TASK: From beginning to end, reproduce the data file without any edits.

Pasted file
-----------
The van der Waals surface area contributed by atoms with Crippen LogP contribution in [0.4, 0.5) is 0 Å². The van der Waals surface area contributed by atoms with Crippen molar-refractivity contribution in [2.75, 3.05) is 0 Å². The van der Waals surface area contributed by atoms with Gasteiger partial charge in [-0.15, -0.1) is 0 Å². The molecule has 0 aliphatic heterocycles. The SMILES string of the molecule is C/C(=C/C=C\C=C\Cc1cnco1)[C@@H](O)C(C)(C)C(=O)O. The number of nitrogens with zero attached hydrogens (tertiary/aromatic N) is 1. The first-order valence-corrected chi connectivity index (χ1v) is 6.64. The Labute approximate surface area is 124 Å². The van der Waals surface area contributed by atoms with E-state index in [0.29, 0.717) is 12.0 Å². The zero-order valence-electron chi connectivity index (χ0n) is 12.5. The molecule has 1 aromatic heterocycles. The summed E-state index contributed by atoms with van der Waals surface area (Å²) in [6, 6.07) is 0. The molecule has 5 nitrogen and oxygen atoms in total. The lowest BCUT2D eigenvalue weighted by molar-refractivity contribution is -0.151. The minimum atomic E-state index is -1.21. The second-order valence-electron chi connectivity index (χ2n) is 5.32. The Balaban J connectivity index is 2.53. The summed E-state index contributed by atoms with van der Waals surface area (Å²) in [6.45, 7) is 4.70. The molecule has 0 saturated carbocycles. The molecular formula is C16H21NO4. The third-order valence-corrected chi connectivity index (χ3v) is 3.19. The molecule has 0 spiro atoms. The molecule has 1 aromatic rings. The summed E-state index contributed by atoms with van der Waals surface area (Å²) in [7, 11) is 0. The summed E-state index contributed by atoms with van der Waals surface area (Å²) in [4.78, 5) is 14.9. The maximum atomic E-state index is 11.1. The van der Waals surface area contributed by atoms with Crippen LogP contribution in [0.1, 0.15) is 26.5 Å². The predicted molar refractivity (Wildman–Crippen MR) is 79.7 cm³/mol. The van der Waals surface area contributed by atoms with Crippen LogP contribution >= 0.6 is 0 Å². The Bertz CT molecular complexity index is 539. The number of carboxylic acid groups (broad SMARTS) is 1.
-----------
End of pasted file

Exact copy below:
The van der Waals surface area contributed by atoms with Crippen LogP contribution in [0.4, 0.5) is 0 Å². The van der Waals surface area contributed by atoms with Crippen molar-refractivity contribution in [2.75, 3.05) is 0 Å². The van der Waals surface area contributed by atoms with Gasteiger partial charge in [-0.15, -0.1) is 0 Å². The molecule has 0 aliphatic heterocycles. The SMILES string of the molecule is C/C(=C/C=C\C=C\Cc1cnco1)[C@@H](O)C(C)(C)C(=O)O. The number of nitrogens with zero attached hydrogens (tertiary/aromatic N) is 1. The first-order valence-corrected chi connectivity index (χ1v) is 6.64. The Labute approximate surface area is 124 Å². The van der Waals surface area contributed by atoms with E-state index in [0.29, 0.717) is 12.0 Å². The zero-order valence-electron chi connectivity index (χ0n) is 12.5. The molecule has 1 aromatic heterocycles. The summed E-state index contributed by atoms with van der Waals surface area (Å²) in [6, 6.07) is 0. The molecule has 5 nitrogen and oxygen atoms in total. The lowest BCUT2D eigenvalue weighted by molar-refractivity contribution is -0.151. The minimum atomic E-state index is -1.21. The second-order valence-electron chi connectivity index (χ2n) is 5.32. The Balaban J connectivity index is 2.53. The summed E-state index contributed by atoms with van der Waals surface area (Å²) in [6.45, 7) is 4.70. The molecule has 0 saturated carbocycles. The molecular formula is C16H21NO4. The third-order valence-corrected chi connectivity index (χ3v) is 3.19. The molecule has 0 spiro atoms. The molecule has 1 aromatic rings. The summed E-state index contributed by atoms with van der Waals surface area (Å²) in [7, 11) is 0. The summed E-state index contributed by atoms with van der Waals surface area (Å²) in [4.78, 5) is 14.9. The maximum atomic E-state index is 11.1. The van der Waals surface area contributed by atoms with Crippen LogP contribution in [0.1, 0.15) is 26.5 Å². The predicted molar refractivity (Wildman–Crippen MR) is 79.7 cm³/mol. The van der Waals surface area contributed by atoms with Crippen LogP contribution >= 0.6 is 0 Å². The Bertz CT molecular complexity index is 539. The number of carboxylic acid groups (broad SMARTS) is 1.